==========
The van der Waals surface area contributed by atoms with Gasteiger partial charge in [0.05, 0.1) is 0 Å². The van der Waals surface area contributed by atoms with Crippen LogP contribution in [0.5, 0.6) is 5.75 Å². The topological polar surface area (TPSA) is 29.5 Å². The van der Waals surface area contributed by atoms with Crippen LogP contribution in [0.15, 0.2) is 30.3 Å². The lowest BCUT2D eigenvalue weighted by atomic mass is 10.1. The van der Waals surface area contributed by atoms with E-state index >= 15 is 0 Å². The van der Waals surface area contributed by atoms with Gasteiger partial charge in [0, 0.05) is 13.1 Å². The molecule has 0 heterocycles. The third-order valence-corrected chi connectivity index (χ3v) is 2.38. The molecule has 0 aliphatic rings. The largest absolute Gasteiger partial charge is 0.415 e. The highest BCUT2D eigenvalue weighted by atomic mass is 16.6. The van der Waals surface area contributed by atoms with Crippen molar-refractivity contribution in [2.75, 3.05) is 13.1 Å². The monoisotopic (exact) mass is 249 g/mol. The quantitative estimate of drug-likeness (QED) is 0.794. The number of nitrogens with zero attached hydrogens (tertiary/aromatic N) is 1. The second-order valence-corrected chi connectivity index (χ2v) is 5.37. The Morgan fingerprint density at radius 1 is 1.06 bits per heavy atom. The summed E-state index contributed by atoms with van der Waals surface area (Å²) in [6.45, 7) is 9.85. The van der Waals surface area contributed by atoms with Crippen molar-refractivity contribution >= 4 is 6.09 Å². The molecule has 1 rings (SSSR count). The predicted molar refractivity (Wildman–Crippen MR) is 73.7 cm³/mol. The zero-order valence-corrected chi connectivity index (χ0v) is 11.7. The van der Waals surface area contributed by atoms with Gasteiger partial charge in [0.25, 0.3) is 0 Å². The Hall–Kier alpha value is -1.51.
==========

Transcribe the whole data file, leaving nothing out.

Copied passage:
The van der Waals surface area contributed by atoms with Gasteiger partial charge in [0.05, 0.1) is 0 Å². The van der Waals surface area contributed by atoms with Crippen LogP contribution in [0.5, 0.6) is 5.75 Å². The topological polar surface area (TPSA) is 29.5 Å². The van der Waals surface area contributed by atoms with Crippen LogP contribution in [0.15, 0.2) is 30.3 Å². The lowest BCUT2D eigenvalue weighted by atomic mass is 10.1. The van der Waals surface area contributed by atoms with E-state index >= 15 is 0 Å². The van der Waals surface area contributed by atoms with Gasteiger partial charge in [0, 0.05) is 13.1 Å². The molecule has 0 heterocycles. The third-order valence-corrected chi connectivity index (χ3v) is 2.38. The molecule has 0 aliphatic rings. The largest absolute Gasteiger partial charge is 0.415 e. The highest BCUT2D eigenvalue weighted by atomic mass is 16.6. The van der Waals surface area contributed by atoms with Crippen molar-refractivity contribution in [2.75, 3.05) is 13.1 Å². The monoisotopic (exact) mass is 249 g/mol. The quantitative estimate of drug-likeness (QED) is 0.794. The number of nitrogens with zero attached hydrogens (tertiary/aromatic N) is 1. The second-order valence-corrected chi connectivity index (χ2v) is 5.37. The Morgan fingerprint density at radius 1 is 1.06 bits per heavy atom. The summed E-state index contributed by atoms with van der Waals surface area (Å²) in [6.45, 7) is 9.85. The van der Waals surface area contributed by atoms with Crippen molar-refractivity contribution >= 4 is 6.09 Å². The molecule has 1 rings (SSSR count). The predicted molar refractivity (Wildman–Crippen MR) is 73.7 cm³/mol. The zero-order valence-corrected chi connectivity index (χ0v) is 11.7. The van der Waals surface area contributed by atoms with Gasteiger partial charge in [0.25, 0.3) is 0 Å². The Hall–Kier alpha value is -1.51.